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The many controversies of Kingfisher owner Vijay Mallya

Mallya, whose now-defunct Kingfisher Airlines owes more than Rs 9,000 crore to various banks, had fled India on March 2, 2016.
India TV Business Desk New Delhi April 18, 2017 17:04 IST
India TV Business Desk

Loan defaulter, proclaimed offender – there are several adjectives that Indians have come to associate with embattled liquor baron Vijay Mallya. A year after he fled India in order to evade legal proceedings in connection with loan defaults worth Rs 9,000 crore, Mallya was today arrested in the UK by Scotland Yard on behalf of Indian authorities on an extradition warrant.

The businessman was taken into custody on India's request for his extradition. The 61-year-old will be appearing in Westminster Magistrates' Court in London later today, the UK police said. 

Mallya, whose now-defunct Kingfisher Airlines owes more than Rs 9,000 crore to various banks, had fled India on March 2, 2016. While his sneaking out from the country on a quiet night on March 2 created quite an uproar at home, his run with the law in India and his flamboyant lifestyle was no less controversial either.

Here are some of the controversies surrounding arguably India’s biggest loan defaulter: 

Kingfisher Airlines grounded 

Founded in 2003, the Kingfisher Airlines Ltd began operations in 2005. For the first time on November 4, 2009, the company reported a second quarter net loss of Rs 418.77 crore and subsequently laid off nearly 100 pilots.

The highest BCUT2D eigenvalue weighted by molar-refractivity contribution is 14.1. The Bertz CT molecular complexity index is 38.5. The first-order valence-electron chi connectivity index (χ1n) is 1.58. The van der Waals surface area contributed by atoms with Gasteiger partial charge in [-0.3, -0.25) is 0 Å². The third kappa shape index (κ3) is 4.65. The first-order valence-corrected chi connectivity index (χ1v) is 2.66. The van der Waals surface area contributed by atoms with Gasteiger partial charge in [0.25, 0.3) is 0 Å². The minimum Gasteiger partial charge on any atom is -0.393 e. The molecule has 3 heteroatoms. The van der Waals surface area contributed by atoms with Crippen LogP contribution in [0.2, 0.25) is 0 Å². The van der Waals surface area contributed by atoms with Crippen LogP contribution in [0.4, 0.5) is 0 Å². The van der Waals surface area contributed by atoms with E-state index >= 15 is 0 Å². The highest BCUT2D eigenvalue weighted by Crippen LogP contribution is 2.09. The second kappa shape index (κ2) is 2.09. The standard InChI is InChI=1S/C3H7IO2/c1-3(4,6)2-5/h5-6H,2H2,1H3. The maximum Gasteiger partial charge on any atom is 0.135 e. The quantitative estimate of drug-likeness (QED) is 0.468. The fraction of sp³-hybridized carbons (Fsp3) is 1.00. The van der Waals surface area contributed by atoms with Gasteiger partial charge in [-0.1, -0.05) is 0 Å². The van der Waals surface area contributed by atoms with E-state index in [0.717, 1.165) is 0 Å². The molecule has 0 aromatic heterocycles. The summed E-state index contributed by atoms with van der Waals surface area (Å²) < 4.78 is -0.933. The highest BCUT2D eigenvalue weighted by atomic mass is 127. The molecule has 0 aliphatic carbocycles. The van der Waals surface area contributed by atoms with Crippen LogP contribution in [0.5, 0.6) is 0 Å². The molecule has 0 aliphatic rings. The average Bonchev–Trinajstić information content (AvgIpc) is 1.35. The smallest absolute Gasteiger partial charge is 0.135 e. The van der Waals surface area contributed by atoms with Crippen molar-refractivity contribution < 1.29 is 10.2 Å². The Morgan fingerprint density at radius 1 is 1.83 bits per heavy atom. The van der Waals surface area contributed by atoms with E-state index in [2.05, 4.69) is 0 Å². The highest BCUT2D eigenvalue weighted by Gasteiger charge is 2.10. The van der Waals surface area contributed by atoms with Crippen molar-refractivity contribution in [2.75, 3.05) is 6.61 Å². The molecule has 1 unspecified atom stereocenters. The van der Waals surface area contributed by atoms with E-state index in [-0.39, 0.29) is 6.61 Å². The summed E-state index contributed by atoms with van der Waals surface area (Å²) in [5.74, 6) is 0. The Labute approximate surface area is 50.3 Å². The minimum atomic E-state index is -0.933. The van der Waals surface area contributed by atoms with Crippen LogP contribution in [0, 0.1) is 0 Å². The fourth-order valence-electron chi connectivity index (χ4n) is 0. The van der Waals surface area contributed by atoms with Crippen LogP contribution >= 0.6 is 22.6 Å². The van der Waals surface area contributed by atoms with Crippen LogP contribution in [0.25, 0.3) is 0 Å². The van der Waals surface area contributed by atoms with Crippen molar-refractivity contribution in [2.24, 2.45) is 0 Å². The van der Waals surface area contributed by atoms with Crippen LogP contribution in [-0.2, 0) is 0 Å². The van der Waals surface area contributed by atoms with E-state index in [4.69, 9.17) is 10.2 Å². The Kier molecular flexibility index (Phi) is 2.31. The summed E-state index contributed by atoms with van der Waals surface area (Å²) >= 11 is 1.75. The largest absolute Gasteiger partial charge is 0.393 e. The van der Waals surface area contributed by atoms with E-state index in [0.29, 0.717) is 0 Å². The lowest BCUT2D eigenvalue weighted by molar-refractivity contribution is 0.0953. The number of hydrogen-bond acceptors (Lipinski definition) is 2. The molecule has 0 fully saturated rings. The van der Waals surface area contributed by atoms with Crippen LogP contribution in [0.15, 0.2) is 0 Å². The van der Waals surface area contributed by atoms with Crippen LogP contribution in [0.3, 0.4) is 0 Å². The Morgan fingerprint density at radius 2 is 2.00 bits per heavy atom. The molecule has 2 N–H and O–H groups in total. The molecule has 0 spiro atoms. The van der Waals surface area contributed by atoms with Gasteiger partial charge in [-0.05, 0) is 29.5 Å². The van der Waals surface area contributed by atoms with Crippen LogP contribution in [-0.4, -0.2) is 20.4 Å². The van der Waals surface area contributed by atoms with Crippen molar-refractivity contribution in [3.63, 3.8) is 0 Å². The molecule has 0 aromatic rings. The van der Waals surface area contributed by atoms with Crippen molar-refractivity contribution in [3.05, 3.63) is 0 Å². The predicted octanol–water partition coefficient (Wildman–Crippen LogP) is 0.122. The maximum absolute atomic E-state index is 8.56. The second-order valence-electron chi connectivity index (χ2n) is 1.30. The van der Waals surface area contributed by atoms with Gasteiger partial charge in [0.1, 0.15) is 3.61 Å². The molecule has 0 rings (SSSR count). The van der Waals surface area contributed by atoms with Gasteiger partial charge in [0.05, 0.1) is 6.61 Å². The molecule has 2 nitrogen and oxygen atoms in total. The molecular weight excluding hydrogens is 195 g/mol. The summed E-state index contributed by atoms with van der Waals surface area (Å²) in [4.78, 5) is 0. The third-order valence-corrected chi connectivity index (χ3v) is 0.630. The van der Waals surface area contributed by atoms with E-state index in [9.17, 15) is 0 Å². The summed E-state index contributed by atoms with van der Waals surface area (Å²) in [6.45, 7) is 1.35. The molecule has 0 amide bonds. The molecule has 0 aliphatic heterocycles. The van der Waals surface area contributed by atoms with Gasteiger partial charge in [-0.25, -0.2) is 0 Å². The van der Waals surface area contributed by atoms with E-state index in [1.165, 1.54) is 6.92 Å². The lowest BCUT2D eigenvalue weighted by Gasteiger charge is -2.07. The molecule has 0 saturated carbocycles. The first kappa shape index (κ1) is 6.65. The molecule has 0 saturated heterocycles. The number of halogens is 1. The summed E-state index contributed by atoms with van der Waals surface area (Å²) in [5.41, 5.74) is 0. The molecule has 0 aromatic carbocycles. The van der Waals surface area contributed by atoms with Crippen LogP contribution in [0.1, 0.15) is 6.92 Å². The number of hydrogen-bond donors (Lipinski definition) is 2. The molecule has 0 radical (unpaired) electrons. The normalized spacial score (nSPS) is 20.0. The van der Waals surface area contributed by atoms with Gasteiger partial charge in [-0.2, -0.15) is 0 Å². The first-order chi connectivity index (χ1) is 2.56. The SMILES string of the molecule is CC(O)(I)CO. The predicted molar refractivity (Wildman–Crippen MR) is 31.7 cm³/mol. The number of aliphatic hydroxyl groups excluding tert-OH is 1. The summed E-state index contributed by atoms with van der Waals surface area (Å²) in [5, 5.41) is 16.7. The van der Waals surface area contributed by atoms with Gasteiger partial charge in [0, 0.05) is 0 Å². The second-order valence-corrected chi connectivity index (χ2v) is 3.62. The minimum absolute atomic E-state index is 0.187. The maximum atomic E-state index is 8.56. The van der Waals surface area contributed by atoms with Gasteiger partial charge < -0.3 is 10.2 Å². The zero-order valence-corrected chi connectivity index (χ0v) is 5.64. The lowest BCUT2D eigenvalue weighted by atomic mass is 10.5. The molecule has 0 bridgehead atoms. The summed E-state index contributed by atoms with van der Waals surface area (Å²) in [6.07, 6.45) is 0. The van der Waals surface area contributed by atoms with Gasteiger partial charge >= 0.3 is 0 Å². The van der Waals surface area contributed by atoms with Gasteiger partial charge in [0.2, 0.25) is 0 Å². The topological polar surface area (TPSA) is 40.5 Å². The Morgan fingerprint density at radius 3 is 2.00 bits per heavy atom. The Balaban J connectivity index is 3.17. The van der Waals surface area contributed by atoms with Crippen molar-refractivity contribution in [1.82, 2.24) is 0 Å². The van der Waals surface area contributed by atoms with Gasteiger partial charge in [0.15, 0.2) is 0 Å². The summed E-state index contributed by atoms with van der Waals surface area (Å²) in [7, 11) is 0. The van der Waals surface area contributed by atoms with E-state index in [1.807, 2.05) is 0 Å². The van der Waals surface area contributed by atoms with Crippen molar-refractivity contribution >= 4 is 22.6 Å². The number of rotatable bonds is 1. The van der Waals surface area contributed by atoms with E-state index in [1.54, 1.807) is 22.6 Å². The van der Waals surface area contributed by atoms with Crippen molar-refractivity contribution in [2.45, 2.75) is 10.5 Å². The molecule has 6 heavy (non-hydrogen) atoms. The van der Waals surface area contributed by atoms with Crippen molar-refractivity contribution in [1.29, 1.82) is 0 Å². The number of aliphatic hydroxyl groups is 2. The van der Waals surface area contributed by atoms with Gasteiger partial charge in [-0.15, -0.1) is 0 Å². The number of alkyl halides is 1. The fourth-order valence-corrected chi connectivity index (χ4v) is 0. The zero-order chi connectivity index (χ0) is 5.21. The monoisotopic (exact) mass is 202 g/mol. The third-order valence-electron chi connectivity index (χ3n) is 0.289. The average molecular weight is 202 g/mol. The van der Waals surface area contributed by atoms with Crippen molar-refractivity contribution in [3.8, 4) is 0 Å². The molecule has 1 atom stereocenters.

Until December 2011, Kingfisher Airlines had the second largest share in India's domestic air travel market. However, the airline faced financial issues and its share dropped to the lowest in the market in April 2012.

On October 2, 2012, Kingfisher declared partial lock-out following a strike by a section of its employees. Also, a non-bailable warrant was issued against Mallya and four directors on October 12, the same year.

On October 20, 2012, the DGCA suspended its flight certificate. The suspension resulted from the airline's failure to give an effective response to the show-cause notice issued by the DGCA. 

On October 25, 2012, its employees agreed to return to work. In February 2013, the government announced the withdrawal of both domestic and international flight entitlements allocated to the airline.

CBI probe 

There was fresh trouble for Mallya in August 2014 when CBI instituted a preliminary inquiry against IDBI Bank and KFA. The bank had sanctioned a loan of Rs 950 crore, despite KFA having a negative rating. It is said that then UPA government had played a key role in persuading the banks to sanction a bailout package to the loss-making company. 

On October 10, 2015, CBI conducted searches at Mallya’s offices and questioned him in December. Thereafter, in February 2016, PNB declared UB Holdings a wilful defaulter. 

Mallya flees to London

In the same month, a State Bank of India (SBI)-led consortium of 17 state-run and private banks filed an application alleging that Mallya is yet to repay the debt of about Rs 9,000 crore he had taken from the consortium for his Kingfisher Airlines.

In March, the Enforcement Directorate (ED) in Mumbai filed a money laundering case against Mallya, while the Debt Recovery Tribunal (DRT) in Bengaluru ordered British multinational alcoholic beverages company Diageo not to pay him Rs 5.04 billion as severance package to the ex-chairman of United Spirits Ltd till he proves his innocence in a pending case.

The SBI-led consortium of lenders moved the DRT to attach Mallya’s passport. But in March 2016, Mallya moved to London to evade arrest. 

Earlier in February this year, the Indian government had given a formal extradition request for Mallya as per the Extradition Treaty between India and the UK through a note verbale.